There is an interesting article over at Slate titled "An Agnostic Manifesto." In it Ron Rosenbaum explains:

Let's get one thing straight: Agnosticism is not some kind of weak-tea atheism. Agnosticism is not atheism or theism. It is radical skepticism, doubt in the possibility of certainty, opposition to the unwarranted certainties that atheism and theism offer.

Agnostics have mostly been depicted as doubters of religious belief, but recently, with the rise of the "New Atheism"—the high-profile denunciations of religion in best-sellers from scientists such as Richard Dawkins and Daniel Dennett, and polemicists, such as my colleague Christopher Hitchens—I believe it's important to define a distinct identity for agnosticism, to hold it apart from the certitudes of both theism and atheism.

I would not go so far as to argue that there's a "new agnosticism" on the rise. But I think it's time for a new agnosticism, one that takes on the New Atheists. Indeed agnostics see atheism as "a theism"—as much a faith-based creed as the most orthodox of the religious variety.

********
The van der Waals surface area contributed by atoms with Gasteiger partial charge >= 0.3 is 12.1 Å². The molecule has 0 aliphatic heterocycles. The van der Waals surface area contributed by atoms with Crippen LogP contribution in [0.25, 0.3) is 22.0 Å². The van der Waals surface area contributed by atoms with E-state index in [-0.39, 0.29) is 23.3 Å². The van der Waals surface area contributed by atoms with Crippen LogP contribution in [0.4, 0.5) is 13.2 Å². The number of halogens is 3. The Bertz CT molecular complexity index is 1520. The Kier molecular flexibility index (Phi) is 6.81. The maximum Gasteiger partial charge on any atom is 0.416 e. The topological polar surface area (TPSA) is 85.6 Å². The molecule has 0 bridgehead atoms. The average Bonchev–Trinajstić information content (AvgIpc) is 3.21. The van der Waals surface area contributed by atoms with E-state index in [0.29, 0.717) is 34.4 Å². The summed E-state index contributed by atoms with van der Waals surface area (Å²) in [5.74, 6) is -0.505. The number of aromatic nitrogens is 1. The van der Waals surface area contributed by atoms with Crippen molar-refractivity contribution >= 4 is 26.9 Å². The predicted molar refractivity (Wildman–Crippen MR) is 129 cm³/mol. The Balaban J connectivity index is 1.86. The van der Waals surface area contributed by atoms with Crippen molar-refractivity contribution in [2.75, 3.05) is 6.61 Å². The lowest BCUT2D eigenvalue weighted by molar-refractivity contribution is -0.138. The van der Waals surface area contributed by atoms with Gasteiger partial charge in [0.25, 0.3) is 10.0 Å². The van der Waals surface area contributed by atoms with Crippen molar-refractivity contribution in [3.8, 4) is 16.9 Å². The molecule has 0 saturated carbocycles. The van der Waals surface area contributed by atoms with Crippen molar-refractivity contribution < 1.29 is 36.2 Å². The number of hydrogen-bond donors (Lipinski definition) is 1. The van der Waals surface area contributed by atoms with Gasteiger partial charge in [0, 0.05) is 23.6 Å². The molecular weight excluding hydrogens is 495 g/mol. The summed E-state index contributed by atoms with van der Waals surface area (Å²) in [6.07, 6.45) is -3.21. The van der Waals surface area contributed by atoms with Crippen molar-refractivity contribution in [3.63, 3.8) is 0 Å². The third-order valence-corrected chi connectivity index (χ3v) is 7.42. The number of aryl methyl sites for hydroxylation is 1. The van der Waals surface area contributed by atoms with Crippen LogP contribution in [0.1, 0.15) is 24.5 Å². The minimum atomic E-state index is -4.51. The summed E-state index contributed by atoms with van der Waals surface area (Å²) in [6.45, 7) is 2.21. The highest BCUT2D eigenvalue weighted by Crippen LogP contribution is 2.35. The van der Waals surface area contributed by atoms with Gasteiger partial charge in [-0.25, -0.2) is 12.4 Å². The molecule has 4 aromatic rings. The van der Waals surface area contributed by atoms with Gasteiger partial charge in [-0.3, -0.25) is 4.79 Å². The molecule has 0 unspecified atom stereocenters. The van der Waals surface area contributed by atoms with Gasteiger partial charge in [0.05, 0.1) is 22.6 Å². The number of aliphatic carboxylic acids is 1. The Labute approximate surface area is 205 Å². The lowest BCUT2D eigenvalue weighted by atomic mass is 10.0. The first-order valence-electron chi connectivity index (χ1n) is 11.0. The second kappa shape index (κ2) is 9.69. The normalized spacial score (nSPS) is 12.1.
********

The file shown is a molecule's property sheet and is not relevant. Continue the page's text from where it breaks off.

Of course we here at Salvo have been writing this about the new atheists for a while now, but it's nice to see that others are catching on as well. I myself have always found it hard not to sympathize with the agnostic position. However, as Dr. Hutchens relates over at Mere Comments, Agnosticism can never really be a static state.

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